Sam Burnham, Curator
“...kind of a mistake. It’s a song that should have never been a hit single.” Michael Stipe
”Think about it. You’ve got a five minute song with no discernible chorus and the lead instrument is a mandolin. Why would anyone play that on the radio?” - Mike Mills
This is how two members of REM introduce a show featuring the creation of their 1991 single Losing My Religion. Yet this is the song that, after it was recorded, was the band’s consensus choice for the first single from their album Out of Time.
The new Netflix series Song Exploder offers a look behind the scenes into how these four men created one of the greatest songs ever released by a Georgia band. Seeing the magic of the creative process just added to the greatness and the mystique of the song.
Peter Buck teaching himself to play the mandolin and just building that iconic riff in the process booked the band a date with destiny. From there the show meanders through the creativity of Stipe, Mills, Buck, and Berry as each one made their mark. REM collectively decided to do something different. That’s what they did. It was different than anything they had done before and much different than anything else in the radio at that time. Stipe choosing an old Southern phrase is indicative of Georgia as an anchor for the music.
One of the greatest parts of the show is to see how they talk about the band and each other. So many bands out there that have the years together that these men have are burned out or even hate each other. These four are still very much friends and obviously love each other the way long time friends should. It’s refreshing.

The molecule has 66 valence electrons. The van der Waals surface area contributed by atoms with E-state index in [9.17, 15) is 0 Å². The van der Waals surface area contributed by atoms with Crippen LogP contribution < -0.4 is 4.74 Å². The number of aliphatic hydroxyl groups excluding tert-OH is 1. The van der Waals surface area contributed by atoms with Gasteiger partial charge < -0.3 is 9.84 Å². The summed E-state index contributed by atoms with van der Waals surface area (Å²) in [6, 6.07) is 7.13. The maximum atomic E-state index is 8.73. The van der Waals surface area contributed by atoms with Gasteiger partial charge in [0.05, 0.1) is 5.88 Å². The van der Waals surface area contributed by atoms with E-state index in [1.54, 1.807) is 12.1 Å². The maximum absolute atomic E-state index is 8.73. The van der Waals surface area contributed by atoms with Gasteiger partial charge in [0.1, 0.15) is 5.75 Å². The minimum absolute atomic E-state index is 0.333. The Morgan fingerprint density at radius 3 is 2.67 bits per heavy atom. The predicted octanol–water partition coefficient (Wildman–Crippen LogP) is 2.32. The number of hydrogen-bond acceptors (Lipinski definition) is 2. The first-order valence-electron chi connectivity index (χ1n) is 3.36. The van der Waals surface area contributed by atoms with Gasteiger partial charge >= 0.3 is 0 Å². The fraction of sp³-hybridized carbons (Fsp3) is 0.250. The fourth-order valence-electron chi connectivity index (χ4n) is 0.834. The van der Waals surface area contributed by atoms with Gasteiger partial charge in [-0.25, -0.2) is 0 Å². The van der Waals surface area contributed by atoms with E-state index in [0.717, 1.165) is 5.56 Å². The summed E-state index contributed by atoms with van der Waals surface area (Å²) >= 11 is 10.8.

I remember this song so vividly. Even on such a great album this one stood out to me. It was one that I listened to over and over. For me in 1991 that meant rewinding a cassette over and over, which I did. Whether it was on my stereo in my room or on my Walkman on the bus headed to a football road game, this song was never far away. In 2020, I find it just as enjoyable as I did in 1991. In fact, I’ve been through it 6 or 7 times while writing this piece.
I would have thought that the samples, those that were singled out in the show would have been detrimental. Such a mechanical separation of vocals, or percussion, or strings should peel back some of the magic and cost the song it’s soul. But it didn’t. It gave me chills, made me take notice. It proved to me, even more than I already knew, that this is just a truly great song.
If you are a fan of REM or even just enjoyed Losing My Religion then this is 25 minutes well spent. It is well worth your time.
Sam Burnham, Curator
We’re once again in the midst of the Christmas season. It’s a season that we look forward to and that I always hope to celebrate well but always struggle to engage. We’ve made our world so hectic and intense that it is hard to stop, to focus on what matters, and to truly be in the holiday spirit. I often find myself in a spirit more like Scrooge before his conversion. While I’m not hostile to Christmas, I’m not enjoying it until it has past and it is too late.